Posted on 30 May 2008
Brazil's Environment Minister Carlos Minc announced today, May 29th, at the Convention on Biological Diversity (CBD) in Bonn, a commitment to create 4 new protected areas, 3 of them in the Brazilian Amazon.
Brazil's Environment Minister Carlos Minc announced today, May 29th, at the 9th Conference of the Parties (COP9) of the Convention on Biological Diversity (CBD), in Bonn, a commitment to create 4 new protected areas, 3 of them in the Brazilian Amazon.
Mr. Minc's met with the donors of the Amazon Region Protected Areas Programme
- World Bank and
- German Development Bank (KfW).
During the meeting he also showed his commitment to zero net deforestation by 2020.
WWF held an event yesterday in Bonn, where Environment ministers from 60 countries showed their commitment to achieve this same goal.
"I insisted on coming to Bonn to announce the good news and restate our commitment to ARPA. We are now launching its 2nd phase and raising the total goal for areas protected and supported by ARPA from 50 million to 60 million hectares”, said Mr. Minc during the meeting.
“I also managed to unblock some proceedings, and on June 5th [World Environment Day] we will sign the creation of new protected areas, 3 of them in the Amazon".
The programme’s 2nd phase will be implemented over a 4 year period (2009-2012), when 20 million hectares on new protected areas expected to be created.
Additional goals for the 2nd phase are the implementation and consolidation of protected areas created during its 1st phase and the implementation of complementary financing mechanisms.
"ARPA has been a major conservation success story and remains core to WWF's overall strategy and vision for the Amazon. We see it as a powerful tool for CBD implementation", said Mr. James Leape, WWF International's Director General.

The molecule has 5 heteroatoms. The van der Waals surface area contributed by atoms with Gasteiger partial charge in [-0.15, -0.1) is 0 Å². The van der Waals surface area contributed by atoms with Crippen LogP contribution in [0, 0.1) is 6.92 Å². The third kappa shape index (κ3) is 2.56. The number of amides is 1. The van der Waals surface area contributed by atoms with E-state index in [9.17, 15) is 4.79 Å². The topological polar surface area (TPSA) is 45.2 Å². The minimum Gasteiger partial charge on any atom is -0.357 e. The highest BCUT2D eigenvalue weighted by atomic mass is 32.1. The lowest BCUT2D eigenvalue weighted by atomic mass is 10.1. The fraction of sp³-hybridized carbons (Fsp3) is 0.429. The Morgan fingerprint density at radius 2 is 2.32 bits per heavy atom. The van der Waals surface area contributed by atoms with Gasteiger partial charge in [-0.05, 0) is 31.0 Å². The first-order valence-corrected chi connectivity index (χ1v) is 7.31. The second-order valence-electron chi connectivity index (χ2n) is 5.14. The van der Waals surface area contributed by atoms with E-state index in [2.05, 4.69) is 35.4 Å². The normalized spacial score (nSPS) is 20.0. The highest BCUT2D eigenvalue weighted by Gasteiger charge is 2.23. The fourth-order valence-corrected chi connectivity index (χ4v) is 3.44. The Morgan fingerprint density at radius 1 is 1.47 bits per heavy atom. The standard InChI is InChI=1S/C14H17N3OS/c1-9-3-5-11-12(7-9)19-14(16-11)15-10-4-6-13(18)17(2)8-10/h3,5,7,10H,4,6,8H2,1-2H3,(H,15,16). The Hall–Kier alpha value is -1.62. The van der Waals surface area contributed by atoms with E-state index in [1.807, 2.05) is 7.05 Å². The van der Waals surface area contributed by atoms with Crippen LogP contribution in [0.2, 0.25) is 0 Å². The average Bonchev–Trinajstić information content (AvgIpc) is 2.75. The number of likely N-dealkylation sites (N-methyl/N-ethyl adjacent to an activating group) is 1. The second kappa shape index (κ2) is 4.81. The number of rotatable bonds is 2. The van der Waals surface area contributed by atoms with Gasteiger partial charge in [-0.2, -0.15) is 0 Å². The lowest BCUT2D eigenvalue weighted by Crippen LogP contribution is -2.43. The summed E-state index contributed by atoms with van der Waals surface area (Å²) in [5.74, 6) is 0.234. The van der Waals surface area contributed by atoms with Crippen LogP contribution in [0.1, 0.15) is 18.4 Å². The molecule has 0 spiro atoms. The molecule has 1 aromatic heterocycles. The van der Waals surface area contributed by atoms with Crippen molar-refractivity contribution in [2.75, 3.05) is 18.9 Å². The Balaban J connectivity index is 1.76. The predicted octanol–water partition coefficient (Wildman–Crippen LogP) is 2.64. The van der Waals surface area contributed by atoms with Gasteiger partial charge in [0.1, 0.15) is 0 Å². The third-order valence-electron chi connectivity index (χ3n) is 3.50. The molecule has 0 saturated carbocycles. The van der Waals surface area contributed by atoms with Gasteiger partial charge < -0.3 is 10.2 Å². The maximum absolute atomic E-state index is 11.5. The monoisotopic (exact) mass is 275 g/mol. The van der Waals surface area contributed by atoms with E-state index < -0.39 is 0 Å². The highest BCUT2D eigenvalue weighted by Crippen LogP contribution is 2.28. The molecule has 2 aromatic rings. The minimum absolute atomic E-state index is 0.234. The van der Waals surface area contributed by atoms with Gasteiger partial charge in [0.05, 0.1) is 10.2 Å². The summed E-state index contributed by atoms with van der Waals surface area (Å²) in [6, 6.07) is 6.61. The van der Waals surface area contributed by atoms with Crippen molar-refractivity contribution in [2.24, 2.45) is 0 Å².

WWF also announced a new commitment to ARPA and intend to donate US$ 30 million.
Of the total amount that will be donated by WWF, US$ 10 million will be allocated for direct costs of programme activities and US$ 15 million for long-term recurrent costs of the ARPA Trust Fund .
The remaining US$ 5 million will be used for products and services provided by WWF-Brazil, such as studies, reports and capacity building activities targeting the creation of new protected areas and the implementation of those already created by the programme.
For the 1st phase of ARPA, which ends in December 2008, WWF had already contributed US$ 17 million.
Out of this donation, US$ 9.7 million has been spent for the creation, implementation and consolidation of protected areas, US$ 5.56 million was allocated to the Protected Areas Trust Fund
(FAP), and more than US$ 2 million was provided for services and products.
ARPA, the world´s largest tropical forest conservation programme, is coordinated by Brazil's Ministry of the Environment
and implemented by ICMBio (Chico Mendes Institute for Biodiversity Conservation
) in partnership with 7 state governments from the Amazon region.
It is funded by the World Bank, the German Development Bank (KfW) and WWF, and administered by the Fundo Brasileiro para Biodiversidade
(FUNBIO - Brazilian Fund for Biodiversity).
The German Technical Cooperation (GTZ), a German government aid agency, and WWF-Brazil provide technical support to ARPA.
João Gonçalves, WWF-Brazil, +55 61 8175 3410, email firstname.lastname@example.org